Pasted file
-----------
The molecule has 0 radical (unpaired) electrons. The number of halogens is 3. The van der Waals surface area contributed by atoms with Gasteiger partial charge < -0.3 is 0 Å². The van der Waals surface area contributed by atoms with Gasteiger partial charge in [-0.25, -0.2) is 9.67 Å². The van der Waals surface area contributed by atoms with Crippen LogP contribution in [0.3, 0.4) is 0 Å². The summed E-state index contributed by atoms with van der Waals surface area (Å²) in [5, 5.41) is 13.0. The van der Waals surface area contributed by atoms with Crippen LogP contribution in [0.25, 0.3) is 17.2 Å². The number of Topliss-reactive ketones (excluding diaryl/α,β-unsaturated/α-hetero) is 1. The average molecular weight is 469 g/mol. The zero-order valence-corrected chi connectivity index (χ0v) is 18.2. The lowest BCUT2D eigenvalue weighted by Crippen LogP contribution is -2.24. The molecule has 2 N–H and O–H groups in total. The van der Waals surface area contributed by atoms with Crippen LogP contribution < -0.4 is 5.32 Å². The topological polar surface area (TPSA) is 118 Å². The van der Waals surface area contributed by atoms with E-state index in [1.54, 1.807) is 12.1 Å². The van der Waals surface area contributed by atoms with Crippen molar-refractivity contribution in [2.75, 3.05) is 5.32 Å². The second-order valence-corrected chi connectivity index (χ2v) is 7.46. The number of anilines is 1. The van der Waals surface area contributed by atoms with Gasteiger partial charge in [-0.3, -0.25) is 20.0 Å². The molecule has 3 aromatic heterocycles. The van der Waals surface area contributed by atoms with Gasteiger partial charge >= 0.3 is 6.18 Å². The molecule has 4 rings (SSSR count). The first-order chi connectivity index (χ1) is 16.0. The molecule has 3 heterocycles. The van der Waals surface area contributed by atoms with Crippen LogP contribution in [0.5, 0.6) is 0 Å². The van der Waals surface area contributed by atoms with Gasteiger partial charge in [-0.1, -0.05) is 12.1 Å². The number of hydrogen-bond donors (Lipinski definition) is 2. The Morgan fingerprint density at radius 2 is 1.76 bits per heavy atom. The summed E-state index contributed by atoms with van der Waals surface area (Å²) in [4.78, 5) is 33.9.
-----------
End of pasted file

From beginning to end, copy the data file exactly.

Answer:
The molecule has 0 radical (unpaired) electrons. The number of halogens is 3. The van der Waals surface area contributed by atoms with Gasteiger partial charge < -0.3 is 0 Å². The van der Waals surface area contributed by atoms with Gasteiger partial charge in [-0.25, -0.2) is 9.67 Å². The van der Waals surface area contributed by atoms with Crippen LogP contribution in [0.3, 0.4) is 0 Å². The summed E-state index contributed by atoms with van der Waals surface area (Å²) in [5, 5.41) is 13.0. The van der Waals surface area contributed by atoms with Crippen LogP contribution in [0.25, 0.3) is 17.2 Å². The number of Topliss-reactive ketones (excluding diaryl/α,β-unsaturated/α-hetero) is 1. The average molecular weight is 469 g/mol. The zero-order valence-corrected chi connectivity index (χ0v) is 18.2. The lowest BCUT2D eigenvalue weighted by Crippen LogP contribution is -2.24. The molecule has 2 N–H and O–H groups in total. The van der Waals surface area contributed by atoms with Crippen LogP contribution < -0.4 is 5.32 Å². The topological polar surface area (TPSA) is 118 Å². The van der Waals surface area contributed by atoms with E-state index in [1.54, 1.807) is 12.1 Å². The van der Waals surface area contributed by atoms with Crippen molar-refractivity contribution in [2.75, 3.05) is 5.32 Å². The second-order valence-corrected chi connectivity index (χ2v) is 7.46. The number of anilines is 1. The van der Waals surface area contributed by atoms with Gasteiger partial charge in [-0.3, -0.25) is 20.0 Å². The molecule has 3 aromatic heterocycles. The van der Waals surface area contributed by atoms with Gasteiger partial charge >= 0.3 is 6.18 Å². The molecule has 4 rings (SSSR count). The first-order chi connectivity index (χ1) is 16.0. The molecule has 3 heterocycles. The van der Waals surface area contributed by atoms with Crippen LogP contribution in [0.5, 0.6) is 0 Å². The van der Waals surface area contributed by atoms with Gasteiger partial charge in [-0.1, -0.05) is 12.1 Å². The number of hydrogen-bond donors (Lipinski definition) is 2. The Morgan fingerprint density at radius 2 is 1.76 bits per heavy atom. The summed E-state index contributed by atoms with van der Waals surface area (Å²) in [4.78, 5) is 33.9.